I remember my mother, pointing at a black man in Eiband’s Department Store, telling a crowd of white men and women: “He touched that woman." Her face was angry and self-righteous. We had black maids the entire time I was growing up. I went to segregated schools. I didn’t have a single black friend. And yet, when I drifted into the civil rights movement at the University of Texas in 1961, tying up the ticket line at the Varsity Theater and having long conversations about the real goals of the movement with the Reverend B.T. Bonner seemed as natural to me as going to a Clarence Ayres class or listening to Shostakovich while reading Updike in the library of the student union. Such is the transformative power of literature and film. When I had measles as a child, my grandmother and her sisters took turns reading to me. I don’t remember the title of a single book. Outside of the books we read aloud in class and comic books of all kinds, I only remember reading Rex Stout, Raymond Chandler and Mickey Spillane detective stories, a few Reader’s Digest books and Peyton Place before I graduated from high school. I vividly remember the Peyton Place scene of a man giving his pregnant wife head. Somehow, though, young Phaethon, plummeting to earth from the Sun God’s chariot, slipped in and nudged the Yellow Dwarf and his Spanish Cat off of the beaten path.
The summer before I went away to college for the first time I set out to get ready for college by reading “everything” but I don’t think I got very far. I enrolled in an American Literature seminar and was laughed at when I named James Michener as an important American writer. I was mortified. But in another seminar I heard Chaucer read in Middle English and snapped to what college and college professors were about. I cut classes to read Camus, Sartre, Kierkegaard, Dostoevsky, Teilhard de Chardin, Mailer, Algren, Jones, Shaw and Ginsberg. I saw films by Vadim, Truffaut, Godard and Bergman. I moved into a boarding house full of vets going to school on the GI Bill. I made drunken road trips to Mexican border towns.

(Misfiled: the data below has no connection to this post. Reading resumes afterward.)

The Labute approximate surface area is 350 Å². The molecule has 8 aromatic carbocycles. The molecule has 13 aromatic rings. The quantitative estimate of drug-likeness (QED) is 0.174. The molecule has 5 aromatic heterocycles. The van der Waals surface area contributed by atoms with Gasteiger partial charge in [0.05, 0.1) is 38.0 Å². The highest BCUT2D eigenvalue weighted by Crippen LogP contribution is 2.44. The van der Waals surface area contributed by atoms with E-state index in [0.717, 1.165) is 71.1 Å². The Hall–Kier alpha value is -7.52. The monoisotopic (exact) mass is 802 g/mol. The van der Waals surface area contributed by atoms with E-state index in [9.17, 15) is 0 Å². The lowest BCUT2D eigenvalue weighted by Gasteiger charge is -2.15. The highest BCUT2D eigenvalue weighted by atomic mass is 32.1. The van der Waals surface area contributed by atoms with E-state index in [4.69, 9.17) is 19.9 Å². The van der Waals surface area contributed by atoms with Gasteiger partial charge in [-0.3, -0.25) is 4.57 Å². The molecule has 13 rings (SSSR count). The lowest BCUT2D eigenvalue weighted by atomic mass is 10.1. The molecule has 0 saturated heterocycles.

I witnessed the advent of color, wide screens, surround sound and Dolby, 3D, theater complexes with tiny theaters, naked women and almost naked men on the big screen in living color and in black-and-white. By the time I had graduated from high school, dropped out of college a couple of times, been drafted into the Army, lived in Germany where I wrote for an American tabloid, and got back to the states, I had been watching movies for over 20 years, but I don’t remember commenting on a single one of them to anyone until, watching Scorpio Rising (1963) sometime late in the summer of 1967, I turned to a friend and whispered: “Did he just say that Jesus was a queer?” And my friend, turning his leering, acid-distorted face my way, replied: “I don’t know. But I like the way he said it.”
That was my first brush with metonymy, a concept that, like mise-en-scène, I experienced long before I had a name for it. Years later, over dinner one night, I tried to sell the importance of metonymy in film to the Greek wife of a museum director. She cut me off. “Man lives by metaphor,” she said.